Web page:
In addition to the default letter itself, Ms. Knight's testimony was the only evidence that EverHome provided to show that the letter had been sent to the Spencers. Throughout Ms. Knight's testimony, Spencer repeatedly objected based on hearsay, arguing that Ms. Knight lacked personal knowledge to testify about EverHome's routine business practices because she was not an employee of EverHome. The court overruled Spencer's objections, and Ms. Knight testified that pursuant to EverHome's procedure and policy, once a letter is generated it is mailed. But she explained that her knowledge of these procedures and policies was based on "training." And when pressed, she admitted that this "training" consisted of informally discussing EverHome's policies and procedures with coworkers who currently worked for Ditech but had previously worked for EverHome.

         Specifically, Ms. Knight testified as follows: "I have spoken with EverHome employees who are prior employees of EverHome, as we are instructed to by our supervisor as part of training because we are not going to travel every day to Jacksonville to sit down with someone when we have questions." Ms. Knight admitted that no such discussions about this loan or any other loan had taken place prior to 2014, when the service transfer occurred-years after the default letter, dated June 17, 2010, had been generated by EverHome. She further admitted that she had never worked for EverHome, had never sent default letters on behalf of EverHome, and had not read EverHome's written policies and procedures from June 2010. Ms. Knight admitted that she was not personally involved in sending the default letter at issue in this case and that she did not have any documents other than the letter itself to show that the letter was sent.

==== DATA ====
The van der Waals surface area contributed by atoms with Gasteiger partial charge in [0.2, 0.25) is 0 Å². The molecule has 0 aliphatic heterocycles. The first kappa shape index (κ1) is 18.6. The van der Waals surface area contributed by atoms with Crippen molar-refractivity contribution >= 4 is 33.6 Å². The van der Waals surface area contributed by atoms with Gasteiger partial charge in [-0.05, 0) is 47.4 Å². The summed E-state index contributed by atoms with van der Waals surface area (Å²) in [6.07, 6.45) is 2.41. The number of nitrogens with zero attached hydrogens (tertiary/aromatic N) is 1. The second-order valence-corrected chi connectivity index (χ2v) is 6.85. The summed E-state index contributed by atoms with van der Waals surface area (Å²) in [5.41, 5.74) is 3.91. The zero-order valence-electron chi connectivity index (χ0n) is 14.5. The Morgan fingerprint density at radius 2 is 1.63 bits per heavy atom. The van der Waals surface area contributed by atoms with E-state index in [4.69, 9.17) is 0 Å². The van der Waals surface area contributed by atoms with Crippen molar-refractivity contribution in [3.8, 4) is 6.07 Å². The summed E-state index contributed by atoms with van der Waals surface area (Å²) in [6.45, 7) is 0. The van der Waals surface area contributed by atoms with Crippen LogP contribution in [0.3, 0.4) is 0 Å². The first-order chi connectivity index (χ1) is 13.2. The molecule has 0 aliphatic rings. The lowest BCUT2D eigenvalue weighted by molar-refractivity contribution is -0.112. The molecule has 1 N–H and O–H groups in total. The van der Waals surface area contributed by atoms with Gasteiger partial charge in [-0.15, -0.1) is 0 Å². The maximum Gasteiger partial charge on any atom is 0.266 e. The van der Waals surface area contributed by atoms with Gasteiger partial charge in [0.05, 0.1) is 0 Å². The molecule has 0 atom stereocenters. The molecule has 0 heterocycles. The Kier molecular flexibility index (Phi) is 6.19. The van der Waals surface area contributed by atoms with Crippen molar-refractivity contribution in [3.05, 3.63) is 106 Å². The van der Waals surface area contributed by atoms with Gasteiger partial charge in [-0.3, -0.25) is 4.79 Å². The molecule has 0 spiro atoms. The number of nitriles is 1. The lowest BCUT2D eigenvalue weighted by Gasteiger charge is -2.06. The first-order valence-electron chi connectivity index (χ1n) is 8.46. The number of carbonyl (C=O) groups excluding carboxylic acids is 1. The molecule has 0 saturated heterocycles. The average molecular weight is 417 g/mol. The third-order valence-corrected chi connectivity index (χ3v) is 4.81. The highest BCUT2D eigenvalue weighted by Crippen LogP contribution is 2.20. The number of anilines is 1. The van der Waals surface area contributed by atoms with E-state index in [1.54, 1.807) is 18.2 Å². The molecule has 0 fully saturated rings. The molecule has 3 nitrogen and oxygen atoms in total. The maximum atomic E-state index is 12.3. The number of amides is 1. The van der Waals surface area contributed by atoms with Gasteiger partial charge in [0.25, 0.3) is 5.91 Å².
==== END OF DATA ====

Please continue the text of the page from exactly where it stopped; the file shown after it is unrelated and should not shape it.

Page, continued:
This evidence was insufficient to show that the default letter was actually sent. "The fact that a document is drafted is insufficient in itself to establish that it was mailed." Allen v. Wilmington Tr., N.A., 216 So.3d 685, 687-88 (Fla. 2d DCA 2017); see also Edmonds v. U.S. Bank Nat'l Ass'n, 215 So.3d 628, 630 (Fla. 2d DCA 2017) (citing Allen with approval). Rather, "mailing must be proven by producing additional evidence such as proof of regular business practices, an affidavit swearing that the letter was mailed, or a return receipt." Allen, 216 So.3d at 688.

         Testimony regarding a company's routine business practices may establish a rebuttable presumption that the default letter was mailed. Id. (citing § 90.406, Fla. Stat. (2014)). But the witness must have personal knowledge of the company's general mailing practice-meaning that the witness must be employed by the entity drafting the letters and must have firsthand knowledge of the company's routine practice for mailing letters. See id.; Edmonds, 215 So.3d at 630; see also CitiMortgage, Inc. v. Hoskinson, 200 So.3d 191, 192 (Fla. 5th DCA 2016) (holding that there was sufficient evidence to establish mailing based on routine business practices where witness testified that she had personally observed coworkers generate breach letters and deliver them to the mail room to be collected by the postal service). Here, Ms. Knight admitted that she was never ...